At this point every adult not living in some remote desert or forest environment, has heard the story of the tortoise and the hare. This story is a metaphor about how hastiness can create a sense of smugness and overconfidence in many who believed that talent alone can boost you above others.
While talent of any kind is universally envied and admired, wasted talent or talent without a purpose or drive is universally derided and condemned. The saying hard work beats talent when talent doesn’t work hard, aptly describes the frustration many feel (including the talented) when talent is out worked by less talented competitions.
Less talented competition often focus on the task at hand because they know attention to detail is all they have to compete with the more talented.
I have mentioned in previous posts that it is not the random breeze that moves the sail boat, but how you set your sail. We are so used to the litany ready, aim, fire we lose precious moments waiting for the perfect time, aiming that we forget to fire.
When we aim for a goal in life, it is not the waiting for the perfect target, the perfect moment, the perfect opportunity that affects our aim. It is the process of aiming that decides whether we hit the target or not.
Everything Is Aiming
Great archery masters often teach that “everything is aiming.” Where you place your feet, how you hold the bow, the way you breathe during the release of the arrow—it all determines the end result. Being mindful of the process that led to an accurate shot can replicate the exact series of internal movements even without seeing the external target. This complete awareness of the body and mind in relation to the goal is known as zanshin.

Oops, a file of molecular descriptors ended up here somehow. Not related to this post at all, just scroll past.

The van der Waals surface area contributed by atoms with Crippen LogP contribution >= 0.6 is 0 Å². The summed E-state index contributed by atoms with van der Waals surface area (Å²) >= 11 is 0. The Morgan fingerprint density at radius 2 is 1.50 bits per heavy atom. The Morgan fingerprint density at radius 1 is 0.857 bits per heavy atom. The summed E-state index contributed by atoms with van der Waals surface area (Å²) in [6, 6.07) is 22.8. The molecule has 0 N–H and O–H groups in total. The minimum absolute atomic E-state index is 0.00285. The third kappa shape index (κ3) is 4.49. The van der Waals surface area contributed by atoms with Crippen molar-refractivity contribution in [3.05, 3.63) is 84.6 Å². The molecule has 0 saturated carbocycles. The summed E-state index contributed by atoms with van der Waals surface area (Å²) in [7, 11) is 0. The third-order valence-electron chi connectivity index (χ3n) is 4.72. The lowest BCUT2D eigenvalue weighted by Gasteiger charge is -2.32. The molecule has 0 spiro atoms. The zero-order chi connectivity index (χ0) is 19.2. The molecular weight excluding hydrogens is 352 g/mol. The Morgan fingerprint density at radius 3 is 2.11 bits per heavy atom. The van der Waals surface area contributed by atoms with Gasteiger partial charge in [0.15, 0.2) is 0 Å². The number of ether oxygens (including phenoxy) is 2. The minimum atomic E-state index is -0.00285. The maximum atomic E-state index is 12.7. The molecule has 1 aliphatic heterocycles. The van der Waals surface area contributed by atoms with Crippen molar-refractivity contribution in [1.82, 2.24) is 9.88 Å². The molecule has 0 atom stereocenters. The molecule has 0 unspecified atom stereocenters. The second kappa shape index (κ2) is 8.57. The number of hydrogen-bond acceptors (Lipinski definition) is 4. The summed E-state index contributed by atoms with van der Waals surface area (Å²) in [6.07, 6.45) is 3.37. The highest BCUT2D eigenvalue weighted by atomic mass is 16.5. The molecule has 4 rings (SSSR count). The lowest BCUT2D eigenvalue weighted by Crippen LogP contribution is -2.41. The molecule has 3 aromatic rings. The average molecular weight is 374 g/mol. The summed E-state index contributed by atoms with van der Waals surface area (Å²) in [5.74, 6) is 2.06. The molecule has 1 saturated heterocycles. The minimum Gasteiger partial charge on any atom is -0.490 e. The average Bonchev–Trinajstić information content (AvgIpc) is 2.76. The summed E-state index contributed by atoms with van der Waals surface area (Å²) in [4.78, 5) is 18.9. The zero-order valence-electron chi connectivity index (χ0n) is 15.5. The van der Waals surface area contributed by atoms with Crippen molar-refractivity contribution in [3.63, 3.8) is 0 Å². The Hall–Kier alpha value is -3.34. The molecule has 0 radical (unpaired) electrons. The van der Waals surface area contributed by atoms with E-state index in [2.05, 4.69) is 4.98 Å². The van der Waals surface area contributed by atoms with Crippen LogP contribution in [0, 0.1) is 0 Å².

Zanshin is a word used commonly throughout Japanese martial arts to refer to a state of relaxed alertness. Literally translated, zanshin means “the mind with no remainder.” In other words, the mind completely focused on action and fixated on the task at hand. Zanshin is being constantly aware of your body, mind, and surroundings without stressing yourself. It is an effortless vigilance. In practice, though, zanshin has an even deeper meaning. Zanshin is choosing to live your life intentionally and acting with purpose rather than mindlessly falling victim to whatever comes your way.
The Enemy of Improvement
There is a famous Japanese proverb that says, “After winning the battle, tighten your helmet.” In other words, the battle does not end when you win. The battle only ends when you get lazy, when you lose your sense of commitment, and when you stop paying attention. This is zanshin as well:
the act of living with alertness regardless of whether the goal has already been achieved.
We can carry this philosophy into many areas of life.
The Hare in this instant was not living zanshin. This was why he forgot the purpose of the race and lost focus. The tortoise had a sense of committment beyond normal and was thus able to complete the task winning a race he should not have won.
“The battle does not end when you publish a book, when you get the job. When you get the girl. It ends when you consider yourself a finished product, when you lose the vigilance needed to continue improving your craft”
The enemy of improvement is neither failure nor success. The enemy of improvement is boredom, fatigue, and lack of concentration. The enemy of improvement is a lack of commitment to the process because the process is everything.
Trust the process
“One should approach all activities and situations with the same sincerity, the same intensity, and the same awareness that one has with bow and arrow in hand.”—Kenneth Kushner
We live in a world obsessed with results. We have a tendency to put so much emphasis on whether the arrow hits the target. If, however, we put that intensity and focus and sincerity into the process—where we place our feet, how we hold the bow, how we breathe during the release of the arrow—then hitting the bullseye is simply a side effect. The point is not to worry about hitting the target. The point is to fall in love with the boredom of doing the work and embrace each piece of the process. The point is to take that moment of zanshin, that moment of complete awareness and focus, and carry it with you everywhere in life.
It is not the target that matters. It is not the finish line that matters. It is the way we approach the goal that matters. Everything is aiming.